As expected, the story is laden with references to the original tale, Alice’s Adventures in Wonderland, the talking animals in particular. In New York, the streets are patrolled by March hares, whose species as their names indicate are prone to professions containing marching. I.e. the military, marching bands, the Einsatzgruppen, you get the picture. These rabbits also have a propensity for checking the time, which is strange because the same can be said of the few White Rabbits we see. Cheshire Cats are equally present and also seem to be drawn to one profession: particularly butlers. They use their strange powers to pop in and out where needed, sending messages and ignoring social mores such as knocking before entering rooms. This also helps with population control. The Cheshire Cats all look the same and are all named Cheshire, leading Alice to postulate that all Cheshire Cats are just the same cat masquerading as a species. Racism against the Cheshires is pretty rampant.
As if all this plot wasn’t enough, there is also a serial killer on the loose known as the Ripper who targets prostitutes. Unfortunately for them, unlike the British counterpart who doesn’t seem to exist in this alternate history, there is no medical precision and instead the victims are eviscerated with a scythe and their entrails are strewn everywhere. Lovely. As explained by the Hatter, he is named the Ripper because of his resemblance to a reaper… What? Then why isn’t he called the Reaper!?!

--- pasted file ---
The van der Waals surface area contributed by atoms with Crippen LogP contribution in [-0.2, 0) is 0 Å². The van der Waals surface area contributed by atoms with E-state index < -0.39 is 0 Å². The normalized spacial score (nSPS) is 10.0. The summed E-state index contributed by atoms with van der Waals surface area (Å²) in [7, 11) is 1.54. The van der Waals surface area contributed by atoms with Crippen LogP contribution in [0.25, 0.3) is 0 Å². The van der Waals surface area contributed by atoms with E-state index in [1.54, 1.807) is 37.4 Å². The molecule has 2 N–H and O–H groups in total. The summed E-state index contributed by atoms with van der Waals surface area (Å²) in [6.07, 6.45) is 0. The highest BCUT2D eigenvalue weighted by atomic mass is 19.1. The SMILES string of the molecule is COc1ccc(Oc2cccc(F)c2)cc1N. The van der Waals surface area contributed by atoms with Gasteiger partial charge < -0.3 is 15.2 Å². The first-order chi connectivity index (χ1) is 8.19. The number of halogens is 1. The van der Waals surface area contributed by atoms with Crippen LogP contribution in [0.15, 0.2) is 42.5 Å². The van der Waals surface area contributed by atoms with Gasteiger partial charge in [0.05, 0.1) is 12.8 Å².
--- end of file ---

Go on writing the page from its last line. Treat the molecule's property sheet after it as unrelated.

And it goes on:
To heighten the ties to Wonderland, Wol-vriey has tables set with tortoises that stand in as serving trays and birds with fused wings that are used as cups. Too bad for the diners, they seem to work better as croquet mallets and this use of fowl is merely foul. Yes, I just went there. There are also magical cakes which give the eaters super powers (x-ray vision, astral projection, teleportation), affect the size of the eater’s characteristics, their location, etc, etc, etc. This second half of the novella feels more Wild Wild West than Alice, complete with Mech-Indians who are partly mechanical Native Americans. There are even walking robot spiders. Wiki wiki wild!
The main problem, sans the reliance on sex, is that Alice in Steamland often suffers from too much explanation. Where the original is so wonderful because nothing is explained, Wol-vriey seems to want to explain almost every little joke and pun. Alice is so fun because it doesn’t require or supply answers. It doesn’t need to! A little less tell and a little more show next time would be nice.
-Wonderland meets steampunk, end of story
-Nice blending of traditional and new characters
-Great to see original elements tackled in fun and interesting ways
-Bit reliant on semi-graphic sex, particularly semen
-Suffers from explaining things too much, not what Alice is about
Move over Snow White, you have nothing on Alice! She’s been in horror, fantasy, and now steampunk. Is it any wonder that I love the shape-shifting little girl who fell down the rabbit hole? Sorry Disney Princesses, this crinoline wearing lady will always be number one in my heart.